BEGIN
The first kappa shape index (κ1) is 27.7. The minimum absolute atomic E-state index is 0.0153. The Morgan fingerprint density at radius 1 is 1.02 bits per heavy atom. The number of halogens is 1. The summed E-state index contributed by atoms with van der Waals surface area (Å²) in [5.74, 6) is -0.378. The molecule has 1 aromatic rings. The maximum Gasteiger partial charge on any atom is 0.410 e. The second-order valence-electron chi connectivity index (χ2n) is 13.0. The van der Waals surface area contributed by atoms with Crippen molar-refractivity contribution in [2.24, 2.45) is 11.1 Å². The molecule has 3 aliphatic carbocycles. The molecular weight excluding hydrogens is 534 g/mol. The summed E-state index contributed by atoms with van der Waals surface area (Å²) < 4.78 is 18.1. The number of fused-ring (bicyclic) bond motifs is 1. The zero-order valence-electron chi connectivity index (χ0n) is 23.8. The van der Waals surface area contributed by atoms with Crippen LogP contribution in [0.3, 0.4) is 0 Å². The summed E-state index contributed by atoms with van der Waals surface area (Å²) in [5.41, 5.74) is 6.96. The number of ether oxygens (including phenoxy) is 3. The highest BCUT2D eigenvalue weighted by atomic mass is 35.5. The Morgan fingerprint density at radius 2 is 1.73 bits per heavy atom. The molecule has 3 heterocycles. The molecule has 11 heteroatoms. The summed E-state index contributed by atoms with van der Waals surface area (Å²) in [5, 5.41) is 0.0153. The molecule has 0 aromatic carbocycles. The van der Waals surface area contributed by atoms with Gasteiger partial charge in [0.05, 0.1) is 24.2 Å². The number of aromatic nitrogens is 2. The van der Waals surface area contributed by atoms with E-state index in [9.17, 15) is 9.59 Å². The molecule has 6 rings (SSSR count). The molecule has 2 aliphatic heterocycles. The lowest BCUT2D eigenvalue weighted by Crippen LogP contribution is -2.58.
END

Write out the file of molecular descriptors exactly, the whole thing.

The first kappa shape index (κ1) is 27.7. The minimum absolute atomic E-state index is 0.0153. The Morgan fingerprint density at radius 1 is 1.02 bits per heavy atom. The number of halogens is 1. The summed E-state index contributed by atoms with van der Waals surface area (Å²) in [5.74, 6) is -0.378. The molecule has 1 aromatic rings. The maximum Gasteiger partial charge on any atom is 0.410 e. The second-order valence-electron chi connectivity index (χ2n) is 13.0. The van der Waals surface area contributed by atoms with Crippen molar-refractivity contribution in [2.24, 2.45) is 11.1 Å². The molecule has 3 aliphatic carbocycles. The molecular weight excluding hydrogens is 534 g/mol. The summed E-state index contributed by atoms with van der Waals surface area (Å²) < 4.78 is 18.1. The number of fused-ring (bicyclic) bond motifs is 1. The zero-order valence-electron chi connectivity index (χ0n) is 23.8. The van der Waals surface area contributed by atoms with Crippen LogP contribution in [0.3, 0.4) is 0 Å². The summed E-state index contributed by atoms with van der Waals surface area (Å²) in [5.41, 5.74) is 6.96. The number of ether oxygens (including phenoxy) is 3. The highest BCUT2D eigenvalue weighted by atomic mass is 35.5. The Morgan fingerprint density at radius 2 is 1.73 bits per heavy atom. The molecule has 3 heterocycles. The molecule has 11 heteroatoms. The summed E-state index contributed by atoms with van der Waals surface area (Å²) in [5, 5.41) is 0.0153. The molecule has 0 aromatic carbocycles. The van der Waals surface area contributed by atoms with Gasteiger partial charge in [0.05, 0.1) is 24.2 Å². The number of aromatic nitrogens is 2. The van der Waals surface area contributed by atoms with E-state index in [9.17, 15) is 9.59 Å². The molecule has 6 rings (SSSR count). The molecule has 2 aliphatic heterocycles. The lowest BCUT2D eigenvalue weighted by Crippen LogP contribution is -2.58.